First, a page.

Who should replace Jon Gruden if he leaves 'Monday Night Football'? Here's our Top 10

If Jon Gruden returns to the NFL with the Raiders, which is all but certain according to some NFL insiders, who takes Gruden’s chair at ESPN’s “Monday Night Football”? That’s the big question.

The color gig alongside play-by-play announcer Sean McDonough is one of the primo jobs in sports TV, which is partly why the 54-year old Gruden is ESPN’s highest-paid employee at $6.5 million a year. 

MORE: Jon Gruden on Raiders job: ‘I think I am being considered’

Yes, I know ESPN gets the fourth-worst TV schedule among NFL partner networks. Yes, I know NBC “Sunday Night Football” is the premier prime-time package. But ESPN showed this season that “MNF” can still deliver the goods if the league gives the network some decent matchups. The “MNF” analyst is still the heir to some of the industry’s all-time greats: Howard Cosell, Frank Gifford and Don Meredith. 

Still to be determined at ESPN is whether it sticks with a two-person booth or goes back to one play-by-play announcer and two game analysts. The last time it tried it — with Tony Kornheiser, Ron Jaworski and Mike Tirico — it flopped. ESPN dropped Kornheiser and went back to a two-person booth of Jaws and Tirico.

Still, I implore you, think big, ESPN. Don’t go conservative here.

MORE: Five reasons rehiring Gruden would be perfect for Raiders

The normally conservative CBS Sports gambled this season by bumping longtime NFL analyst Phil Simms in favor of TV rookie Tony Romo. The risky move paid off big-time. Romo has quickly become one of the most original and popular analysts on sports TV. Unless Jim Nantz suddenly retires, CBS is set with him and Romo on Sunday afternoons for the next decade.

ESPN could be, too, with the right hire, so here’s my Top 10. 

No, former Jets coach Rex Ryan is not on the list. He’s been disappointing on ESPN’s “Sunday NFL Countdown.” And no, the surly Jay Cutler is not on my list, either. After eagerly pursuing the No. 2 analyst job at Fox Sports behind Troy Aikman last offseason, Cutler jilted Fox for the Dolphins. Good for him. But ESPN’s attitude will probably be: Fool me twice, shame on me. So scratch Cutler.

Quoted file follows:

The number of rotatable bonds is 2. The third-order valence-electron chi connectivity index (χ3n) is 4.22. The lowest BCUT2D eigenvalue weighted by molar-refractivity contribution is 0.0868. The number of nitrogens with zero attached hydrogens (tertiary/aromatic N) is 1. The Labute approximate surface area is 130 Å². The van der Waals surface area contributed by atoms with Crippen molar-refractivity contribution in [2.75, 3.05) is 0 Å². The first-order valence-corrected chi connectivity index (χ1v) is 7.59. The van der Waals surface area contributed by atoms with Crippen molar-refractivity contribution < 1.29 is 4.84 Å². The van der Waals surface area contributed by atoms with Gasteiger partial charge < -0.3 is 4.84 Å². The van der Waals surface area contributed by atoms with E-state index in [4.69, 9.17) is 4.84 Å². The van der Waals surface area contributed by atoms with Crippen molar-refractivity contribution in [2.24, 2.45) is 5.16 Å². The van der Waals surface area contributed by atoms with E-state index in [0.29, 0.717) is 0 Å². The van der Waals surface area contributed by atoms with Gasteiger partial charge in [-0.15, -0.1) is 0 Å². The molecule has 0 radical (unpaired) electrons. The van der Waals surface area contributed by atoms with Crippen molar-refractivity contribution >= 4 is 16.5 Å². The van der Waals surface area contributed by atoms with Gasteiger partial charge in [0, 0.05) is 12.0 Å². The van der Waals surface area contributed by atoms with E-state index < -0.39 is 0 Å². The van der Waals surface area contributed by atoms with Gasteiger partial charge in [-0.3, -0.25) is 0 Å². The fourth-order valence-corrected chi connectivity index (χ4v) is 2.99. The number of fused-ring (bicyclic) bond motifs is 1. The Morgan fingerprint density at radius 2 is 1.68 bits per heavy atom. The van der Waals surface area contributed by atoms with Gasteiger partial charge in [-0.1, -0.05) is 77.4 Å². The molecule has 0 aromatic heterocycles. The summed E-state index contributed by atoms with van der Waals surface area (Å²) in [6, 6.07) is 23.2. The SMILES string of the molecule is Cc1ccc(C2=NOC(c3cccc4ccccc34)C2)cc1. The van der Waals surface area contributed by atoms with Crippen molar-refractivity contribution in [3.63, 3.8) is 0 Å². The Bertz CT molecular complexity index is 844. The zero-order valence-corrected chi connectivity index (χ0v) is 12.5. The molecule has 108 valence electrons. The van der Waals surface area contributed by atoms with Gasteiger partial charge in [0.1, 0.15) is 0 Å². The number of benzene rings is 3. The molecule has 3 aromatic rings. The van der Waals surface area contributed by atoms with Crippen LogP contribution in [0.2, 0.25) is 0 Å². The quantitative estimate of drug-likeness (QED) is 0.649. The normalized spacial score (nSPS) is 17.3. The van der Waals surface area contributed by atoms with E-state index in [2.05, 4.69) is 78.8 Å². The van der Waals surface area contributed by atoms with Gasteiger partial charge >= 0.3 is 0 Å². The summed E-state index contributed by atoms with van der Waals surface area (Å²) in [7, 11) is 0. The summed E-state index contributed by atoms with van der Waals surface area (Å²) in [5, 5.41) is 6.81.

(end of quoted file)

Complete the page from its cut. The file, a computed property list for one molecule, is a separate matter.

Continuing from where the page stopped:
As for Randy Moss, Matt Hasselbeck, Charles Woodson, Steve Young and the rest of the “Sunday NFL Countdown” and “Monday Night Countdown” casts, they still need to prove they can replace Chris Berman, Tom Jackson, Keyshawn Johnson, Mike Ditka and the old gang. So far, they have not.

So without further ado:

1. Peyton Manning (Retired) / Eli Manning (Giants): Peyton is everybody’s consensus No. 1 choice. All we have heard for years is that he’s a football savant. He’d be great on TV. But Peyton has more money now than he knows what to do with. He’s more interested in team ownership, a la Derek Jeter, than announcing.

That leaves little brother Eli. He was humiliated after being benched temporarily by the Giants this season. With two Super Bowl victories under his belt, against Tom Brady and Bill Belichick, Eli might figure he has nothing left for which to play. At 36, he’s a year younger than Romo. If ESPN is looking for the next Romo, Eli Manning could be it.

2. Jesse Palmer (ESPN/ABC): The answer to ESPN’s problem could be right under its nose. Palmer has called both college football and the NFL from the broadcast booth for ESPN and Fox. He’s young, smart and telegenic. He cut his teeth in the booth next to broadcasting legend Brent Musburger at the SEC Network. He knows the key college football talent coming into the NFL. The former Florida quarterback signed a contract extension with ESPN in 2017. He’s well-liked at ESPN’s parent company, Disney, which cast him on ABC’s “The Bachelor” and “Good Morning America.”

3. Boomer Esiason (Westwood One/WFAN): Outspoken and entertaining. Did you know the co-host of CBS’s “The NFL Today” has been calling “MNF” for the last decade on Westwood One radio? He hosts the No. 1 morning radio show in New York, the biggest media market in the country. Oh, and did I mention Boomer spent two seasons as an “MNF” analyst at ABC Sports? (Esiason blamed Al Michaels for his ouster.)

4. Josina Anderson (ESPN): Smart, fearless, plugged-in. Nobody did a better job chronicling the raging Dumpster fire that was the Giants this season. Classy, confident presence on TV. Why does an analyst job have to go to an ex-player/coach, anyway? Why not an NFL insider who can bring a new and different perspective? Anderson could be the one.

5. Dan Fouts (CBS Sports): Before Romo’s arrival, many thought CBS’s No. 2 announce team of Fouts and Ian Eagle were actually better than the former No. 1 team of Phil Simms and Jim Nantz.

6. Louis Riddick (ESPN): Rising star at ESPN. Besides being an ex-NFL player, Riddick would bring the perspective of a former NFL scout and director of player personnel.

7. Jim Harbaugh (Michigan): One mediocre season away from being called a flop in Ann Arbor. Should he get out of town ahead of the posse for safer climes of TV?

8. Phil Simms (CBS Sports): Good soldier went from the No. 1 CBS announce team to the “NFL Today” studio without complaint. But there’s nothing like a lead analyst gig. If ESPN came knocking, would Simms say no?

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